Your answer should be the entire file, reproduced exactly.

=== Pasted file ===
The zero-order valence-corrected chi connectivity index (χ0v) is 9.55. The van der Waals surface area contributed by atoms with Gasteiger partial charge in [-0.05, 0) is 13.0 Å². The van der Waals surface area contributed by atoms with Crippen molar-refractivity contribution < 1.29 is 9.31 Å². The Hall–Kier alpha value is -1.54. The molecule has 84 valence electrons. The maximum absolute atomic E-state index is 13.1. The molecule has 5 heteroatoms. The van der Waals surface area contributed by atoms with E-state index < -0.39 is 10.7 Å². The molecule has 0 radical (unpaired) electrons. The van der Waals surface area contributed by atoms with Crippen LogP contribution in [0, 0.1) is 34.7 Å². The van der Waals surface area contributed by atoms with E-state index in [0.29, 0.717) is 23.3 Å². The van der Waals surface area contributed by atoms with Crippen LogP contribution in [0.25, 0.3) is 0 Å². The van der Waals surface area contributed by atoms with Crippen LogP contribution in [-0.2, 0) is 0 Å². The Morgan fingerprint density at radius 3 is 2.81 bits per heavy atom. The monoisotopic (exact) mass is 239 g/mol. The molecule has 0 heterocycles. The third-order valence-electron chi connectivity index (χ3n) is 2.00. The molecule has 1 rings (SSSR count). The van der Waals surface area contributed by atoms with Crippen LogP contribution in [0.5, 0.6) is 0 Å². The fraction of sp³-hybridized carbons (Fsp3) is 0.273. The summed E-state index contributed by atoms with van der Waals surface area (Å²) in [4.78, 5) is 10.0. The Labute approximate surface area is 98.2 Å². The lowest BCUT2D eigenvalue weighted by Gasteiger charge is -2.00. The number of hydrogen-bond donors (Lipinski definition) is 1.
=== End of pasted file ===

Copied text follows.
The zero-order valence-corrected chi connectivity index (χ0v) is 9.55. The van der Waals surface area contributed by atoms with Gasteiger partial charge in [-0.05, 0) is 13.0 Å². The van der Waals surface area contributed by atoms with Crippen molar-refractivity contribution < 1.29 is 9.31 Å². The Hall–Kier alpha value is -1.54. The molecule has 84 valence electrons. The maximum absolute atomic E-state index is 13.1. The molecule has 5 heteroatoms. The van der Waals surface area contributed by atoms with E-state index < -0.39 is 10.7 Å². The molecule has 0 radical (unpaired) electrons. The van der Waals surface area contributed by atoms with Crippen LogP contribution in [0, 0.1) is 34.7 Å². The van der Waals surface area contributed by atoms with E-state index in [0.29, 0.717) is 23.3 Å². The van der Waals surface area contributed by atoms with Crippen LogP contribution in [0.25, 0.3) is 0 Å². The van der Waals surface area contributed by atoms with Crippen LogP contribution in [-0.2, 0) is 0 Å². The Morgan fingerprint density at radius 3 is 2.81 bits per heavy atom. The monoisotopic (exact) mass is 239 g/mol. The molecule has 0 heterocycles. The third-order valence-electron chi connectivity index (χ3n) is 2.00. The molecule has 1 rings (SSSR count). The van der Waals surface area contributed by atoms with Crippen LogP contribution in [0.5, 0.6) is 0 Å². The fraction of sp³-hybridized carbons (Fsp3) is 0.273. The summed E-state index contributed by atoms with van der Waals surface area (Å²) in [4.78, 5) is 10.0. The Labute approximate surface area is 98.2 Å². The lowest BCUT2D eigenvalue weighted by Gasteiger charge is -2.00. The number of hydrogen-bond donors (Lipinski definition) is 1.